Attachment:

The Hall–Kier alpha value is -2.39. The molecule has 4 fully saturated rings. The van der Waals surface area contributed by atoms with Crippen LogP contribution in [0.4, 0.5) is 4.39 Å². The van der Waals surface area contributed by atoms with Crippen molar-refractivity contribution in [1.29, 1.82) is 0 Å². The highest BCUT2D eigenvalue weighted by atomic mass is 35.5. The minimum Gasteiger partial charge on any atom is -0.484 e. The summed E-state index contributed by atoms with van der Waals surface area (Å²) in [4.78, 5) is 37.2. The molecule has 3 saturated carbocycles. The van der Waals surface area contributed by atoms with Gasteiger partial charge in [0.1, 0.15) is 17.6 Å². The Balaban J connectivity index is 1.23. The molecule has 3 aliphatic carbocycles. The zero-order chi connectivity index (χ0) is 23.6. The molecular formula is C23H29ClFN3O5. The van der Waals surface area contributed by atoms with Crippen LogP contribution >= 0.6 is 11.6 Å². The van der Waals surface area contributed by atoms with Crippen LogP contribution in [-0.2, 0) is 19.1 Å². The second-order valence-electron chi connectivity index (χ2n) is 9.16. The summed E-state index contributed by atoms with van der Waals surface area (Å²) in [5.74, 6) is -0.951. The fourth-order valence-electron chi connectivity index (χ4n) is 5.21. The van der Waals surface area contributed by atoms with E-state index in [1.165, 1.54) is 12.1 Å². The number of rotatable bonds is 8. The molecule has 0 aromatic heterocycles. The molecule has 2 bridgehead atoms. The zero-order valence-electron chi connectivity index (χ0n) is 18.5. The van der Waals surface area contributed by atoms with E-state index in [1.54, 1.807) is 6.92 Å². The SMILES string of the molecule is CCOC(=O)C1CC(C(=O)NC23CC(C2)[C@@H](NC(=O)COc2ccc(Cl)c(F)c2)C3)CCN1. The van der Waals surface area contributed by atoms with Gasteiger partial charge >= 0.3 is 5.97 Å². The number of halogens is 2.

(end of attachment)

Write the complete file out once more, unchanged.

The Hall–Kier alpha value is -2.39. The molecule has 4 fully saturated rings. The van der Waals surface area contributed by atoms with Crippen LogP contribution in [0.4, 0.5) is 4.39 Å². The van der Waals surface area contributed by atoms with Crippen molar-refractivity contribution in [1.29, 1.82) is 0 Å². The highest BCUT2D eigenvalue weighted by atomic mass is 35.5. The minimum Gasteiger partial charge on any atom is -0.484 e. The summed E-state index contributed by atoms with van der Waals surface area (Å²) in [4.78, 5) is 37.2. The molecule has 3 saturated carbocycles. The van der Waals surface area contributed by atoms with Gasteiger partial charge in [0.1, 0.15) is 17.6 Å². The Balaban J connectivity index is 1.23. The molecule has 3 aliphatic carbocycles. The zero-order chi connectivity index (χ0) is 23.6. The molecular formula is C23H29ClFN3O5. The van der Waals surface area contributed by atoms with Crippen LogP contribution >= 0.6 is 11.6 Å². The van der Waals surface area contributed by atoms with Crippen LogP contribution in [-0.2, 0) is 19.1 Å². The second-order valence-electron chi connectivity index (χ2n) is 9.16. The summed E-state index contributed by atoms with van der Waals surface area (Å²) in [5.74, 6) is -0.951. The fourth-order valence-electron chi connectivity index (χ4n) is 5.21. The van der Waals surface area contributed by atoms with E-state index in [1.165, 1.54) is 12.1 Å². The number of rotatable bonds is 8. The molecule has 0 aromatic heterocycles. The molecule has 2 bridgehead atoms. The zero-order valence-electron chi connectivity index (χ0n) is 18.5. The van der Waals surface area contributed by atoms with E-state index in [1.54, 1.807) is 6.92 Å². The SMILES string of the molecule is CCOC(=O)C1CC(C(=O)NC23CC(C2)[C@@H](NC(=O)COc2ccc(Cl)c(F)c2)C3)CCN1. The van der Waals surface area contributed by atoms with Gasteiger partial charge >= 0.3 is 5.97 Å². The number of halogens is 2.